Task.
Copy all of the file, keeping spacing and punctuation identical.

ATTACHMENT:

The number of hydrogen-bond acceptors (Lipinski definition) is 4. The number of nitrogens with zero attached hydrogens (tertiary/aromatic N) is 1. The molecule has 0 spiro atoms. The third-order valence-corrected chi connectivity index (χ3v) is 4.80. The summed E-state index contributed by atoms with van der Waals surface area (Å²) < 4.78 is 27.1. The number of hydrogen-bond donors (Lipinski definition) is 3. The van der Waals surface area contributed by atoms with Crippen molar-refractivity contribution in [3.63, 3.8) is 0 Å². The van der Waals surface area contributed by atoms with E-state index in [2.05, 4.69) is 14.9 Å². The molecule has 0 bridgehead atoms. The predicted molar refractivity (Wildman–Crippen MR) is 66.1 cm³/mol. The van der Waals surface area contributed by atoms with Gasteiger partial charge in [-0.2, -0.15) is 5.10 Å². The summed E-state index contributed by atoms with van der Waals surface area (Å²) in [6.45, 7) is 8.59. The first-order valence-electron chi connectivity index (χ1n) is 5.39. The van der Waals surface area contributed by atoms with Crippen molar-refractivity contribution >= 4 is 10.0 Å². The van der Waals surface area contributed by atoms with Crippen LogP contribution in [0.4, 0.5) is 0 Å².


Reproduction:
The number of hydrogen-bond acceptors (Lipinski definition) is 4. The number of nitrogens with zero attached hydrogens (tertiary/aromatic N) is 1. The molecule has 0 spiro atoms. The third-order valence-corrected chi connectivity index (χ3v) is 4.80. The summed E-state index contributed by atoms with van der Waals surface area (Å²) < 4.78 is 27.1. The number of hydrogen-bond donors (Lipinski definition) is 3. The van der Waals surface area contributed by atoms with Crippen molar-refractivity contribution in [3.63, 3.8) is 0 Å². The van der Waals surface area contributed by atoms with E-state index in [2.05, 4.69) is 14.9 Å². The molecule has 0 bridgehead atoms. The predicted molar refractivity (Wildman–Crippen MR) is 66.1 cm³/mol. The van der Waals surface area contributed by atoms with Gasteiger partial charge in [-0.2, -0.15) is 5.10 Å². The summed E-state index contributed by atoms with van der Waals surface area (Å²) in [6.45, 7) is 8.59. The first-order valence-electron chi connectivity index (χ1n) is 5.39. The van der Waals surface area contributed by atoms with Crippen molar-refractivity contribution >= 4 is 10.0 Å². The van der Waals surface area contributed by atoms with Crippen LogP contribution in [0.4, 0.5) is 0 Å².